The bill provided for up to 15 years of prison and a maximum fine of US$1.5 million for offenders.

“This law will only empower vigilante groups like the Islamic Defender’s Front (FPI),” Eva Sundari, a member of the Democratic Party of Struggle (PDIP) told reporters. FPI is widely-regarded as a self-appointed moral vigilante group, often raiding bars and nightclubs, but also responsible for multiple attacks on churches.

“Many of the members are preparing for elections and looking for support among the Islamic community,” she added. “Now they can point to this law as evidence that they support Islamic values.”

Although several Golkar Party politicians support sharia-based laws, senior Golkar Party member Theo Sambuaga has criticized politicians for endorsing such legislation to win support from Muslim voters. Several major parties openly back sharia laws, including the Prosperous Justice Party (PKS), the United Development Party, and the Crescent Star party.


Key Election Issue

Sharia-based laws may become an even hotter election issue this year as a change to the voting system means more weight will be given to provincial candidates.

Political analysts believe Yudhoyono must form a coalition with most if not all of the country’s Islamic parties in order to win a majority vote against the Golkar party, allied for this election with former president Megawati Sukarnoputri’s PDIP.

The coalition Yudhoyono could form, however, likely would come with strings attached. As Elizabeth Kendal of the World Evangelical Alliance wrote in September 2008, “The more the president needs the Islamists, the more they can demand of him.”

In 2004, Yudhoyono partnered with the NU-sponsored National Awakening Party, the National Mandate Party (founded by the Islamic purist organization Muhammadiyah) and the PKS to achieve his majority vote. Analysts predict PKS will again be a key player in this election.

Few realize, however, that PKS draws its ideology from the Muslim Brotherhood, a group formed in Egypt in 1928 with a firm belief in Islamic world dominance. Crushed by the Egyptian government in the 1960s, members of the Brotherhood fled to Saudi Arabia, where they taught in the nation’s universities – influencing the future founders of Al Qaeda, Hamas, and Sudan’s National Islamic Front.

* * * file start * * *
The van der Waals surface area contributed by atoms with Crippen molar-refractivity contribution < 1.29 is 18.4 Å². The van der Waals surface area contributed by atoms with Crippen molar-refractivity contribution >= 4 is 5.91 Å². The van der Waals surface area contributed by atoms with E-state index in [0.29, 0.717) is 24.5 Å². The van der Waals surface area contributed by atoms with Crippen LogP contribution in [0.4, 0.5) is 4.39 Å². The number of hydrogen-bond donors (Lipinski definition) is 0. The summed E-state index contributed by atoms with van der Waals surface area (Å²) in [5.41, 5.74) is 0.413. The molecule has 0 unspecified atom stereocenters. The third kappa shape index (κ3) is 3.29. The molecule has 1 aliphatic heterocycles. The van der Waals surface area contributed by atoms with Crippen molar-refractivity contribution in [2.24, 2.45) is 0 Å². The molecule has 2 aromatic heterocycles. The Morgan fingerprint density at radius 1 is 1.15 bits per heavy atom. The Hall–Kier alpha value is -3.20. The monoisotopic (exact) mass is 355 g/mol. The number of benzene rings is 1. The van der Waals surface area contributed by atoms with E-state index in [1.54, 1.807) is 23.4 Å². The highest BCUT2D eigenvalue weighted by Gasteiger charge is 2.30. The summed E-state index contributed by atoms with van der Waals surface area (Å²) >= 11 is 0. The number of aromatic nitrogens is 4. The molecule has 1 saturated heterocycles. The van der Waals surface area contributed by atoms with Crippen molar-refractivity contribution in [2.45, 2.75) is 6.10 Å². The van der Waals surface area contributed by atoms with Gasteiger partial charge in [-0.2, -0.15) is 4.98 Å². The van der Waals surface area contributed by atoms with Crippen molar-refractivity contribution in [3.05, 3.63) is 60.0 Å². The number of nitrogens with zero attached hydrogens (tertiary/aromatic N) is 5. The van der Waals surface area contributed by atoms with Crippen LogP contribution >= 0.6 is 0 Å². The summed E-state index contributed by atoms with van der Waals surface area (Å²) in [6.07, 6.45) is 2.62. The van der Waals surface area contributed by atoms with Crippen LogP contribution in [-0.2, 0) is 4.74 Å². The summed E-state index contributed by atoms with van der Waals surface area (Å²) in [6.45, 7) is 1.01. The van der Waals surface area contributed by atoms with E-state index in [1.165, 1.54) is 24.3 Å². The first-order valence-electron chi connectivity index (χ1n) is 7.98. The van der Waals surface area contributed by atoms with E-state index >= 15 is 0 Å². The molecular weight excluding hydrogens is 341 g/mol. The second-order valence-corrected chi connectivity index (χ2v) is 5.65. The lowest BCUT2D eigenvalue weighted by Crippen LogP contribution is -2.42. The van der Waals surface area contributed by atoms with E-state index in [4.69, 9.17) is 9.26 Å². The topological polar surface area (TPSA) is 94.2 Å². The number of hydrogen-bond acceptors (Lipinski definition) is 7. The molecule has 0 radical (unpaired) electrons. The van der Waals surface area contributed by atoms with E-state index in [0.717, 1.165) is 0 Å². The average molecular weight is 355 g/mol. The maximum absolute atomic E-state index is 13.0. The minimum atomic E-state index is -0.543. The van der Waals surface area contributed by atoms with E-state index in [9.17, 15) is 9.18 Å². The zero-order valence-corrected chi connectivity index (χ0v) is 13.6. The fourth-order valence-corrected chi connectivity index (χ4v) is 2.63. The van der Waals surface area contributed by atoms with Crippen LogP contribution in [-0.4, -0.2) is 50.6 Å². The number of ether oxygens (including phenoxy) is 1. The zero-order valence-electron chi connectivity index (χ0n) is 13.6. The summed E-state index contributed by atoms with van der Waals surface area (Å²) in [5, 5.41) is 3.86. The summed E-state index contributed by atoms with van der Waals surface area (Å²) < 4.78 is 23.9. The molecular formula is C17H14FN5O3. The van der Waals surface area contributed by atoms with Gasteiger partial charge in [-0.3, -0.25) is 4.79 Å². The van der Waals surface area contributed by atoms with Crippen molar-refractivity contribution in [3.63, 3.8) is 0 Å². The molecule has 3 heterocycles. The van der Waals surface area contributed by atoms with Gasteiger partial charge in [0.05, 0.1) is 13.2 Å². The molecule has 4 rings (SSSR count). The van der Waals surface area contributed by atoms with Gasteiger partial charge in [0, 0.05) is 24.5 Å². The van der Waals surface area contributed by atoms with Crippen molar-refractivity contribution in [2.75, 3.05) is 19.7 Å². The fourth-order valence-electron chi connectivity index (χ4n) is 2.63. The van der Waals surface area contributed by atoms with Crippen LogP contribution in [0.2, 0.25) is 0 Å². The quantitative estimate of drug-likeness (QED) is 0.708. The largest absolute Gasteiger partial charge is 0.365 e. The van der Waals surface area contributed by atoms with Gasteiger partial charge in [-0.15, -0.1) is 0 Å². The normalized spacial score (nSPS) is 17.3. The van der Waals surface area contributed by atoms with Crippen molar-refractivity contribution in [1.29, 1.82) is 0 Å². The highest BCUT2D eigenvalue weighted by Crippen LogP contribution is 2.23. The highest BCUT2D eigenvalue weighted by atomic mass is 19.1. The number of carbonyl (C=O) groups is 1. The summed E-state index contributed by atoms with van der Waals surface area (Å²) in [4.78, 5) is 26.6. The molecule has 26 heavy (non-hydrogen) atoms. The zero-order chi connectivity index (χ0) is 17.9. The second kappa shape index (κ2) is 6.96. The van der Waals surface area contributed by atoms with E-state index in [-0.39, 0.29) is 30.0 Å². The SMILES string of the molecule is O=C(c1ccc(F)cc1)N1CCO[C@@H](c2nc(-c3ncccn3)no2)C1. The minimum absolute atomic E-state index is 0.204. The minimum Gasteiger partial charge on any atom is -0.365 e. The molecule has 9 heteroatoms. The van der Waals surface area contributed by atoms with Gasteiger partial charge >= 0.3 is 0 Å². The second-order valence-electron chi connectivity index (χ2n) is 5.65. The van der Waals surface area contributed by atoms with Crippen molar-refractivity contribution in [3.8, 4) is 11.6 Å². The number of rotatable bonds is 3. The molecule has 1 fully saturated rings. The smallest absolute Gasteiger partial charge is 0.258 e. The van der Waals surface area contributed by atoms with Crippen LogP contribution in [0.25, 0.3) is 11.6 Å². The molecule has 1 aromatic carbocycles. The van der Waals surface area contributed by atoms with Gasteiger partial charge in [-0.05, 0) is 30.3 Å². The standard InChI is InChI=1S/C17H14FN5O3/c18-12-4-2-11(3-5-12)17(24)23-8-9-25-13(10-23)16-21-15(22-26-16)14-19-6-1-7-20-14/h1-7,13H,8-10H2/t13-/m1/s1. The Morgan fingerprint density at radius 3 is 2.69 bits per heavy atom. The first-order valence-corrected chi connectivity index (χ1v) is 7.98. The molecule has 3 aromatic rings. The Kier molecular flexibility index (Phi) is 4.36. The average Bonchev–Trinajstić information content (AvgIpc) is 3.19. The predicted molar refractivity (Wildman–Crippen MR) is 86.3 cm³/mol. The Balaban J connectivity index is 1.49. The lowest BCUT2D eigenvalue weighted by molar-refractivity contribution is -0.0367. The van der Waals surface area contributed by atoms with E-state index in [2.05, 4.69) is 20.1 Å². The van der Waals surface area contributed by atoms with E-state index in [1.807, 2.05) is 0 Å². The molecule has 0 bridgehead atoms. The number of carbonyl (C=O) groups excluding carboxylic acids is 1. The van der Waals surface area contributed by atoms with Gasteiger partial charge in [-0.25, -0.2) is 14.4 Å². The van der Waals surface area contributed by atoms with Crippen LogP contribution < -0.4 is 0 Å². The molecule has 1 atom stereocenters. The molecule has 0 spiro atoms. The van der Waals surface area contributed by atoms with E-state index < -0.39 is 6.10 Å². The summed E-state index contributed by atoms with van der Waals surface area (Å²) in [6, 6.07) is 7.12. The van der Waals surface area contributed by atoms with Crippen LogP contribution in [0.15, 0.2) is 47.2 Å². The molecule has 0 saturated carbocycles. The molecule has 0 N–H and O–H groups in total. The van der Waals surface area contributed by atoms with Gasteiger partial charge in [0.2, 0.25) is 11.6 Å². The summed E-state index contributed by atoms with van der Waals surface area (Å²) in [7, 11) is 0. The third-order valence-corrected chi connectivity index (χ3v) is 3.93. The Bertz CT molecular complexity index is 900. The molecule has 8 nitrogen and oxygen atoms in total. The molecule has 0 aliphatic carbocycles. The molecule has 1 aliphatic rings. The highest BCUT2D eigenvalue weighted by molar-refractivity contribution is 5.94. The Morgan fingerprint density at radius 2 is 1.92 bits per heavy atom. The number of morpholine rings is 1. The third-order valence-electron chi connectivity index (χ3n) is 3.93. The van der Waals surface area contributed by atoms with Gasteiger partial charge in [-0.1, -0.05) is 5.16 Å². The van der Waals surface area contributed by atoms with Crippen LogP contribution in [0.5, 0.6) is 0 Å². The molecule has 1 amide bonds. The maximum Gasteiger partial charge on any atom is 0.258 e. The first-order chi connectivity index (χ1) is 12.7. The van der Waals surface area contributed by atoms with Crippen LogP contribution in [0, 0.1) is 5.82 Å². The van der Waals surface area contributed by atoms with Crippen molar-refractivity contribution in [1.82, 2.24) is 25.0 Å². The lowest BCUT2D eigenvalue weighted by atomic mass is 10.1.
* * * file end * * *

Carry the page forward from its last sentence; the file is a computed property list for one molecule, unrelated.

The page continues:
The Brotherhood took root at a university in Bandung, West Java in the 1970s in the form of Tarbiyah, a secretive student movement that eventually morphed into the Justice Party (JP) in 1998. Winning few votes, JP allied itself with a second party to form the PKS prior to the 2004 elections.

Since then, PKS has gained widespread support and a solid reputation for integrity and commitment to Islamic values. Simultaneously, however, PKS leaders are vocal supporters of Abu Bakar Ba’asyir, leader of the terrorist group Jemaah Islamiyah (JI).

Sadanand Dhume, writing in the Far Eastern Economic Review, says the two organizations have much in common. In its founding manifesto, PKS calls for the creation of an Islamic caliphate. Unlike JI, however, “the party can use its position in Parliament and its … network of cadres to advance the same goals incrementally, one victory at a time.”  

Report from Compass Direct News


Verdict suggests Algerian government could be softening crackdown on Christians.

ISTANBUL, October 29 (Compass Direct News) – A court in northwestern Algeria today acquitted three Christians charged with blaspheming Islam and threatening a member of their congregation who re-converted to Islam.

The acquittal was announced in a court at Ain El-Turck, 15 kilometers (nine miles) west of the coastal city of Oran. The defendants believe the judge’s decision to acquit was due to the spurious evidence used against them.

The acquittal also comes as part of a larger trend of the Algerian government bowing to negative international media attention and government condemnations of such cases, they said.

Defendant Youssef Ourahmane said that as a result, a recent government crackdown against evangelical Christians has eased off in recent months.

“We had noticed the last four or five months the government is trying to back down a little bit,” Ourahmane said. “I think the pressure on them has been strong, such as condemnations from the U.S. and foreign ministries from France, Italy, Switzerland, Austria and Spain. This pressure from outside has embarrassed the Algerian government very much.”

Algerian courts have handed several suspended sentences to local evangelicals in the last year under a recent presidential decree that prohibits proselytizing Muslims. No Christian, however, has served prison time on religious charges.

Ourahmane, Rachid Muhammad Essaghir, and a third man were charged in February with “blaspheming the name of the Prophet [Muhammad] and Islam” and threatening the life of a man who claimed to have converted to Christianity but who “returned” to Islam when his fundamentalist ties were exposed.

The first hearing of the three men took place on Oct. 21 in Ain El-Turck. A lawyer appointed by the Ministry of Religion also joined the hearing and surprised the defendants by supporting their plight.